We see commercials on TV frequently for the Coast Guard. They have become so commonplace that some may even have a mental image of a bored guy in a lighthouse praying that something will happen. The Guardian aims to be a fair tribute to those who put their lives on the line for those drowning at sea on a near-daily basis, even if we don’t always see the stories on CNN. Save for an overlong runtime and a questionably cast Ashton Kutcher, the film registers as a pleasant start to the Fall season.
Ben Randall (Costner) is, simply put, the greatest rescue swimmer ever. He keeps to himself just how many lives he has saved (while his peers speculate amongst themselves), but his dedication has cost him his marriage to wife Helen (Ward). As the film opens, Ben’s crew is wiped out in an accident at sea. His supervising officer, Hadley (Brown), tells him he can either hang it up or teach the ways to a new group of recruits. Jake Fischer (Kutcher), a champion swimmer, is part of his first class. His attitude and dedication immediately catches the eye of Ben, and from here one would be a fool to believe they won’t end up working together.
Director Andrew Davis (best known for 1994’s The Fugitive) knows his way around a solid action picture. The rescue sequences, although filmed in a giant tank standing in for the Bering Sea, look incredible. The vastness and power of the water is conveyed beautifully, relaying to the audience just how much dread can be felt in the open sea. The danger seems real.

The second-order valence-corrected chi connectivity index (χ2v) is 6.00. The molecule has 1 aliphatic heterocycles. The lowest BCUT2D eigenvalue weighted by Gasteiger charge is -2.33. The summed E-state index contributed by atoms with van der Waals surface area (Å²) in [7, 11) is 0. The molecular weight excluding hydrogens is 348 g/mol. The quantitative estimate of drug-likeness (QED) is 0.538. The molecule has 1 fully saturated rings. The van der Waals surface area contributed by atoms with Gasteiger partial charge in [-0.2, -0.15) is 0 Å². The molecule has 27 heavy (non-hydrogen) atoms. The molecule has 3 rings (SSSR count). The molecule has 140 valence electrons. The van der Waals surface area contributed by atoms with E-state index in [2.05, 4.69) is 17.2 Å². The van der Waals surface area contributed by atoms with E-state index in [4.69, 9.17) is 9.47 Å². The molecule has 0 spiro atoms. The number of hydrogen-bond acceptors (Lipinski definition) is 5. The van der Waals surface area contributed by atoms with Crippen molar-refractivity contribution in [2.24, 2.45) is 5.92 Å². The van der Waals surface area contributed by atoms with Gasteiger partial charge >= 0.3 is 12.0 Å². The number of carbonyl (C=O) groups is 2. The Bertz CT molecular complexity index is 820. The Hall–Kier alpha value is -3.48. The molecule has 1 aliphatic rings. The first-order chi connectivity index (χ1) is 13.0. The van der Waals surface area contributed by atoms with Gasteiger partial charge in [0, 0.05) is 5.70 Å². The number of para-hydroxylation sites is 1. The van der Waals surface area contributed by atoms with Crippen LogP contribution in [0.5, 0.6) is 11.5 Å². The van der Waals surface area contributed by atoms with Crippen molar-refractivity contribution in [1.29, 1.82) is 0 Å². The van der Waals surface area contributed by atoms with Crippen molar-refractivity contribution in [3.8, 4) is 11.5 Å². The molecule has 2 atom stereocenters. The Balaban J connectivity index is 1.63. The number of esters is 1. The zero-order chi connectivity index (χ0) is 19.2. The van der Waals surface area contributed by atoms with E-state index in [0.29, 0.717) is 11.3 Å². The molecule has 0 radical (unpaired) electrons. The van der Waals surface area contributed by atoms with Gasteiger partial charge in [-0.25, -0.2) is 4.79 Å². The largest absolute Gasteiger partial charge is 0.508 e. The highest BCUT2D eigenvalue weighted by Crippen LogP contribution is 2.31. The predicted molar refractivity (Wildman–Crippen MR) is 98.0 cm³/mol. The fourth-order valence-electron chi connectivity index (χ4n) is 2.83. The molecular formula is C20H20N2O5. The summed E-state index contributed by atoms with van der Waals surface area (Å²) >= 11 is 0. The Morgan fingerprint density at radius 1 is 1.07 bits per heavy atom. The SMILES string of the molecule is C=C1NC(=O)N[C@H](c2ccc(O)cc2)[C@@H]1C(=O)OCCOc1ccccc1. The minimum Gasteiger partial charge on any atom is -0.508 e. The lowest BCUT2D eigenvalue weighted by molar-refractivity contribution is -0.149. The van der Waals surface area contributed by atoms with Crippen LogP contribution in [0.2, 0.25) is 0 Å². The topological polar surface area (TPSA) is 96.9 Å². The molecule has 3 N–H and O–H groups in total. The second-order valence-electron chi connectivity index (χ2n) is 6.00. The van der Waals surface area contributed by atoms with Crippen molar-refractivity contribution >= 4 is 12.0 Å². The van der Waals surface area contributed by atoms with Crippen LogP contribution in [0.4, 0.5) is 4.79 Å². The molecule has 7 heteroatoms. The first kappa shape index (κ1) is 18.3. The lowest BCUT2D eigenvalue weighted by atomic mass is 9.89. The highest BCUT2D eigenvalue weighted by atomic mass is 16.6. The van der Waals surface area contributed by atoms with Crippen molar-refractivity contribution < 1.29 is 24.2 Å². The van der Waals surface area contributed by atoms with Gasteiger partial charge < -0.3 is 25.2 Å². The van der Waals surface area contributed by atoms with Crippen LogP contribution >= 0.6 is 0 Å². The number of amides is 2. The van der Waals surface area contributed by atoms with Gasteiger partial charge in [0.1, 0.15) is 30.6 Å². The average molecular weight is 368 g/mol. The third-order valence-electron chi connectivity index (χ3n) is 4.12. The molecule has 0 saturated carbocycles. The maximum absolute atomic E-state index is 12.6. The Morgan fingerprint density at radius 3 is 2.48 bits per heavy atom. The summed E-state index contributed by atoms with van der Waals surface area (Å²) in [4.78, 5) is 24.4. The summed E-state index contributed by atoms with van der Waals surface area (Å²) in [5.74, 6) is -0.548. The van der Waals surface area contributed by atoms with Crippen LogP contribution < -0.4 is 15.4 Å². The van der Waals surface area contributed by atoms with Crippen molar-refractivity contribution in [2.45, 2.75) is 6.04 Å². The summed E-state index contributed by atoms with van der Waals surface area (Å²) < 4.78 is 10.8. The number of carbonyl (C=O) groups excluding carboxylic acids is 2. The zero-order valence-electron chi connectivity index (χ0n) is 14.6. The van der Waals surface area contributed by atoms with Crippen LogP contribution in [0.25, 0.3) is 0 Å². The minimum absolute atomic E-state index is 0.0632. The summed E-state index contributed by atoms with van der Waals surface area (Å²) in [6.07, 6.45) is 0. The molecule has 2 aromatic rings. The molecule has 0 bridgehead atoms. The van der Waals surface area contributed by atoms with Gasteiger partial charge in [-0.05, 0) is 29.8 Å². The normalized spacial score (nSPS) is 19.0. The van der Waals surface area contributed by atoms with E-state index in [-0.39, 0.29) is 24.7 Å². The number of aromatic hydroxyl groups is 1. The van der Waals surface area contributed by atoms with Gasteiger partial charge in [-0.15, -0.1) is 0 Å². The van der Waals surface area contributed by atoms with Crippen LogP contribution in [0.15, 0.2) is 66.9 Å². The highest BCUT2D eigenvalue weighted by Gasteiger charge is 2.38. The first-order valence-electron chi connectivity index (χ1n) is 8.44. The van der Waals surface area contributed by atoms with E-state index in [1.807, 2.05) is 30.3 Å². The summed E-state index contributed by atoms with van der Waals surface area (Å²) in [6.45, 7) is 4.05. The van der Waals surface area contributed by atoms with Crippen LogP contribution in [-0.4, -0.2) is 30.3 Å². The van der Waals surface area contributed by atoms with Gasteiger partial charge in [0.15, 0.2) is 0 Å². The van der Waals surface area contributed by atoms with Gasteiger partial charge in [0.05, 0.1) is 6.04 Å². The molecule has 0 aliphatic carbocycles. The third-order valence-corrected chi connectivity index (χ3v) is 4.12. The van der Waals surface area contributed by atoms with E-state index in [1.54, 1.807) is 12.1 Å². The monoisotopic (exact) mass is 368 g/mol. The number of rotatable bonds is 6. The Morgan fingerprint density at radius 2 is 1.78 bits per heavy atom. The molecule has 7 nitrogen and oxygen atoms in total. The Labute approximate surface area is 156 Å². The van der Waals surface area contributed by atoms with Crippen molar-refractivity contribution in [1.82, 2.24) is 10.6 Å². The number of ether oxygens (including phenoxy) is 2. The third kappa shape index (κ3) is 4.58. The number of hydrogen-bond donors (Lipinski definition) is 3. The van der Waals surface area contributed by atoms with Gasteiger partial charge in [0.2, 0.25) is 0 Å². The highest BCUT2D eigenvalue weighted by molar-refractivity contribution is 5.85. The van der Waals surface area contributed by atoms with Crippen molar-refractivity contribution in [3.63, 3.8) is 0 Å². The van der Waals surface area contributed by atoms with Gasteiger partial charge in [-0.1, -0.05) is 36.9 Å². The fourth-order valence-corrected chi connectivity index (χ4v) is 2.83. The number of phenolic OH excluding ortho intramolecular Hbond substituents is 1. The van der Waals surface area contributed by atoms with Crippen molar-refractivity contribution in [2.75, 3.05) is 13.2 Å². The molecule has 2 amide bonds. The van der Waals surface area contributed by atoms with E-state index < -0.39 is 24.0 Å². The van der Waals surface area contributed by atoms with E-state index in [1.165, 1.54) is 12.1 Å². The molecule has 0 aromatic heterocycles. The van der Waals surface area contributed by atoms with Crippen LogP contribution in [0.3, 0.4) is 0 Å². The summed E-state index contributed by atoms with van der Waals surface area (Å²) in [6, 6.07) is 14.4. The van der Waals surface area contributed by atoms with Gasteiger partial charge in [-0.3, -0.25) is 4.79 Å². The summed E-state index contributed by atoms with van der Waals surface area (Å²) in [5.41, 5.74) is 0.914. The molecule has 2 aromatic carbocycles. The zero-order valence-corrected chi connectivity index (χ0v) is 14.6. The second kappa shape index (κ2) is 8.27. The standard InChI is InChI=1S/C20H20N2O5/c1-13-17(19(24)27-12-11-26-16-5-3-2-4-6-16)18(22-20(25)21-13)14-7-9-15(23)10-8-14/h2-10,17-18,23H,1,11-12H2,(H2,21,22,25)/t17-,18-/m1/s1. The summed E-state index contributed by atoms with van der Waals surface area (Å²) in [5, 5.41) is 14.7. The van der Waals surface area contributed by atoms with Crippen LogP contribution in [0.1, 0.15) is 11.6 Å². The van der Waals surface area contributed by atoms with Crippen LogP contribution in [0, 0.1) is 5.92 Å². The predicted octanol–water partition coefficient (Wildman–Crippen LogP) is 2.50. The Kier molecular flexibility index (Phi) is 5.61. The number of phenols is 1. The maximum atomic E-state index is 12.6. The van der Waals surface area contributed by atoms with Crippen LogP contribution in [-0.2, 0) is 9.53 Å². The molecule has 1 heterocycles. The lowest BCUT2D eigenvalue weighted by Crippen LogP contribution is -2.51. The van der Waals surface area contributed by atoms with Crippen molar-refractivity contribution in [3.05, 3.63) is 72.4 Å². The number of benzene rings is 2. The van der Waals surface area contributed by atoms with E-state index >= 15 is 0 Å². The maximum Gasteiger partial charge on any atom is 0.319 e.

However, the film does have some moderate pacing issues. Like so many movies that require a training montage (I can’t help but think of Team America: World Police), the one found in The Guardian is way too long. Thirty minutes did not need to be spent trying to convince us that training to be a rescue swimmer is extremely hard work. I heard people in the audience groan just when Ben gave the order to “tread water for one hour.” Furthermore, I counted no less than two opportunities for the film to conclude before it actually does, hence the bloated runtime. It almost feels as if Davis wanted to try and please every demographic that will see the film.
Kevin Costner easily steals the show with his authoritarian presence and delivery of wise-ass dialogue. He not only schools Ashton Kutcher in rescue swimming in the movie, but also in acting in reality. The casting of Kutcher seemed suspect from the outset, but I was willing to give it a fair shake. Unfortunately, he never comes across as realistic in the film. He half-grins his way throughout and doesn’t offer a big enough physical presence for a hotshot swimmer. The supporting cast isn’t given a whole lot to do, but there is some quality work from Clancy Brown and Melissa Sagemiller.
Flaws aside, The Guardian still emerges as an above-average military drama, even if it does come with the obligatory cheese and a flair for the melodramatic. Costner, along with the first-rate rescue sequences, gives the film an emotional undercurrent that resonates, not to mention gives the Coast Guard a well-deserved tribute.
Studio: Buena Vista Pictures
Length: 136 Minutes
Rating: PG-13 for intense sequences of action/peril, brief strong language and some sensuality.
Theatrical Release: September 29, 2006
Directed by: Andrew Davis
Written by: Ron L. Brinkerhoff
Cast: Kevin Costner, Ashton Kutcher, Sela Ward, Melissa Sagemiller, Clancy Brown, Omari Hardwick